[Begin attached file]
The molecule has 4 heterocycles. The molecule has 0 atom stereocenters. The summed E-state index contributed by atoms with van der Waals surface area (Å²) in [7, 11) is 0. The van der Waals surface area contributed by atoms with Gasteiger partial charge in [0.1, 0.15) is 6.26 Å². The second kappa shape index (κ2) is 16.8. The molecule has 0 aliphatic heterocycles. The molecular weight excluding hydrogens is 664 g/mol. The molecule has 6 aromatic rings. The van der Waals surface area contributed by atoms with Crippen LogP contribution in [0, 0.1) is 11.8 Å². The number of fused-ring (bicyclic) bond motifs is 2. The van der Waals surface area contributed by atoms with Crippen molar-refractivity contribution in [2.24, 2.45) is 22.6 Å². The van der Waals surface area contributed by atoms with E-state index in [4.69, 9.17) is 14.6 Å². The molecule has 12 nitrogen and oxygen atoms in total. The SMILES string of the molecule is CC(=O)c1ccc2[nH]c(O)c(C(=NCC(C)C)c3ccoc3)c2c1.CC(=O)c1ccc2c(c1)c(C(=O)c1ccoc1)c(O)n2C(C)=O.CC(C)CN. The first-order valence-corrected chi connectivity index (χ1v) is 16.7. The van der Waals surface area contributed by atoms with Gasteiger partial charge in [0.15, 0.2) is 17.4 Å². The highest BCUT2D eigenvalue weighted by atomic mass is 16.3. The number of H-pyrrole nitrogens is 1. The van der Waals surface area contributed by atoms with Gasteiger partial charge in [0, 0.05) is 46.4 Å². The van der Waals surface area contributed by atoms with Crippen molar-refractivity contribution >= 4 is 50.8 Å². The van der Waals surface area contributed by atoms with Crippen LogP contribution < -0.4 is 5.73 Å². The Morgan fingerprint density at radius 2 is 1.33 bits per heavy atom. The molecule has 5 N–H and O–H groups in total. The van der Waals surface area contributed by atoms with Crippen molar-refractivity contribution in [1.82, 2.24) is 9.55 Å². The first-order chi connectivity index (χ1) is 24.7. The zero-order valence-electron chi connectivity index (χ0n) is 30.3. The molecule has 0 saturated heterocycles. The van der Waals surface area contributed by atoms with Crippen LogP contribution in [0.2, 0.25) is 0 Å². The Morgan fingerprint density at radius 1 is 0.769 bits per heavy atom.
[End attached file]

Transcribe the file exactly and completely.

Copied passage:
The molecule has 4 heterocycles. The molecule has 0 atom stereocenters. The summed E-state index contributed by atoms with van der Waals surface area (Å²) in [7, 11) is 0. The van der Waals surface area contributed by atoms with Gasteiger partial charge in [0.1, 0.15) is 6.26 Å². The second kappa shape index (κ2) is 16.8. The molecule has 0 aliphatic heterocycles. The molecular weight excluding hydrogens is 664 g/mol. The molecule has 6 aromatic rings. The van der Waals surface area contributed by atoms with Crippen LogP contribution in [0, 0.1) is 11.8 Å². The number of fused-ring (bicyclic) bond motifs is 2. The van der Waals surface area contributed by atoms with Crippen molar-refractivity contribution in [2.24, 2.45) is 22.6 Å². The van der Waals surface area contributed by atoms with E-state index in [4.69, 9.17) is 14.6 Å². The molecule has 12 nitrogen and oxygen atoms in total. The SMILES string of the molecule is CC(=O)c1ccc2[nH]c(O)c(C(=NCC(C)C)c3ccoc3)c2c1.CC(=O)c1ccc2c(c1)c(C(=O)c1ccoc1)c(O)n2C(C)=O.CC(C)CN. The first-order valence-corrected chi connectivity index (χ1v) is 16.7. The van der Waals surface area contributed by atoms with Gasteiger partial charge in [0.15, 0.2) is 17.4 Å². The highest BCUT2D eigenvalue weighted by atomic mass is 16.3. The number of H-pyrrole nitrogens is 1. The van der Waals surface area contributed by atoms with Gasteiger partial charge in [0, 0.05) is 46.4 Å². The van der Waals surface area contributed by atoms with Crippen molar-refractivity contribution >= 4 is 50.8 Å². The van der Waals surface area contributed by atoms with Crippen LogP contribution < -0.4 is 5.73 Å². The Morgan fingerprint density at radius 2 is 1.33 bits per heavy atom. The molecule has 5 N–H and O–H groups in total. The van der Waals surface area contributed by atoms with Crippen molar-refractivity contribution in [1.82, 2.24) is 9.55 Å². The first-order chi connectivity index (χ1) is 24.7. The zero-order valence-electron chi connectivity index (χ0n) is 30.3. The molecule has 0 saturated heterocycles. The van der Waals surface area contributed by atoms with Crippen LogP contribution in [0.2, 0.25) is 0 Å². The Morgan fingerprint density at radius 1 is 0.769 bits per heavy atom.